Charles Aitken plays the titular World War One hero and Canadian ace pilot in Proud Haddock's production of musical two-hander Billy Bishop Goes to War at London's Jermyn Street Theatre. Having been raised in the US, he was shocked to discover how little he knew about the Great War before: he's making up for it now. Check out our must-read interview with him below...
Coinciding with the centenary of the end of World War I, Proud Haddock presents Billy Bishop Goes to War, the show's first London production in over 25 years, runs from 31 October to 24 November 2018, with a press night on 2 November.
This striking musical drama is based on the true story of young Billy Bishop, a failing military college student who became Canada’s indomitable flying ace, the most successful pilot of his generation.
Helmed by Proud Haddock artistic director Jimmy Walters, Billy Bishop Goes to War stars Charles Aitken as Younger Billy with Oliver Beamish as Older Billy. Beamish will also provide the piano and musical accompaniment, and between the two, they will play a further 17 parts as they recount this extraordinary tale.
In 1914, Billy Bishop, aged only 20, signed up to fight in the Great War. A failing and bullied student, he overcame intense prejudice and astonishing danger to receive his wings and become the top fighter pilot. Through a combination of bravery and sheer luck, Billy was able to find his place and prove his worth. He became a true Canadian hero.
Brought to life with songs of the period and written by John MacLachlan Gray in collaboration with Eric Peterson, Billy Bishop Goes to War vividly transports the audience across the landscape of World War I, from the thick mud of No Man’s Land to the drawing rooms of the British aristocracy.
Billy Bishop Goes to War runs from 31 October to 24 November 2018 at Jermyn Street Theatre, 16b Jermyn Street, London SW1Y 6ST. Performances run Mondays to Fridays at 7.30pm, with Saturday matinees at 3.30pm. Tickets are priced £10-£30. CLICK HERE TO PURCHASE!
Oliver Beamish & Charles Aitken as Billy Bishop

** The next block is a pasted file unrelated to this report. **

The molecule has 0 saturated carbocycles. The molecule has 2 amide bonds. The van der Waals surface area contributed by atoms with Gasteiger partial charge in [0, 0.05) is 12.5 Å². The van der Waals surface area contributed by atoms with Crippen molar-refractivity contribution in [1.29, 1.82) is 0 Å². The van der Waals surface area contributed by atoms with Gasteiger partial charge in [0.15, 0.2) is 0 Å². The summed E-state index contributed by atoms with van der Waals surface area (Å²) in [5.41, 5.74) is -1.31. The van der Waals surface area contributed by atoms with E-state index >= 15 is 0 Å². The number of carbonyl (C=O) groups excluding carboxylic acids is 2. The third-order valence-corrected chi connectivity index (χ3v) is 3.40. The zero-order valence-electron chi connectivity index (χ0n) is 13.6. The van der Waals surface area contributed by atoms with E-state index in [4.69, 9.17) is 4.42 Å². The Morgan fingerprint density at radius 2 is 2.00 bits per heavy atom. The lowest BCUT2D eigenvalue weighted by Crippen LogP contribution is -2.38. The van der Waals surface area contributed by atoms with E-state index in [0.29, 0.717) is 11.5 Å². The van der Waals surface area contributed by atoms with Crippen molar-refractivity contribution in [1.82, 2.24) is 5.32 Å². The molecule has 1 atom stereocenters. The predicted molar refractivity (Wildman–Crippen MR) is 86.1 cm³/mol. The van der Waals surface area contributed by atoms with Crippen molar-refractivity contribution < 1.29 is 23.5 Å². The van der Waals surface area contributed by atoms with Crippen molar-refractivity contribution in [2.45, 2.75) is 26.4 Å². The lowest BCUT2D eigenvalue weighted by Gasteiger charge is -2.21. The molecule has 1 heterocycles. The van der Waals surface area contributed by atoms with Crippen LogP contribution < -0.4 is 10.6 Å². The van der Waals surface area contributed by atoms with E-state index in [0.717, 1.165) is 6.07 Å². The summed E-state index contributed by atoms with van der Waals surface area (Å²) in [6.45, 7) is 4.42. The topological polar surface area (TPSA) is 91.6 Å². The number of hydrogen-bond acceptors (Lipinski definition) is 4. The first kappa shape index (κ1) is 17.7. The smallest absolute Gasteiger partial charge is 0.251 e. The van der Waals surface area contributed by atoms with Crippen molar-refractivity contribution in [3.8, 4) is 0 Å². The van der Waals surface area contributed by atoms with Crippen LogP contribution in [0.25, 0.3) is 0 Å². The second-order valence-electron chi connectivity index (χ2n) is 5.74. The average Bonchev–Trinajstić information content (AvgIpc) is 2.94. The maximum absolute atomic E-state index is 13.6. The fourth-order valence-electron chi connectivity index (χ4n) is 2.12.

In conversation with... Oliver Beamish
Had you heard of Billy Bishop before this?
No, I had not heard of Billy Bishop - indeed I don’t think I had heard of any World War One figures, apart from General Haig. My most powerful WW1 impression was, in fact, that of Blackadder Goes Forth…
Why did you want to accept your part in this production?
It is always a challenge to both play and act in a theatre piece and even more so when one is offered such a wide-range of cameo acting roles. It’s fantastic to have the opportunity to be a part of such an arresting and thought-provoking re-staging of a piece that, although very well known in Canada, has almost never travelled across the pond.
What research have you undertaken?
Reading up on Billy Bishop himself, and reminding myself of the boldness and fragility of those taking part in the war, to say nothing of the primitive equipment with which they had to work.
You and Charles Aitken play older/younger versions of the same man. How does that feel?
It is a fascinating exercise to try and take on some of the speech-patterns and movements of another actor and have them seep into one’s own performance.
Apart from the physical resemblance, what, if anything, have you two found that you have in common?
A weird coincidence - Charles’ grandmother lived in the very same apartment block in central London as my mother, seemingly in identical flats.
Do you have a favourite song in the show?
The final song in both halves of the play: ‘In the Sky’. It has a beautiful, haunting hymn-like quality, which is a pleasure to play. It is very difficult to single out just one as they all have such different and contrasting qualities, both lyrically and melodically.
Why should people see Billy Bishop Goes to War?
Billy Bishop was certainly one of the most identifiable and charismatic heroes in the whole conflict. In this year of all years, it is right and proper to be reminded not only of the incredible sacrifices made by citizens of the European countries involved - which we naturally tend to do - but also the sacrifices of Commonwealth citizens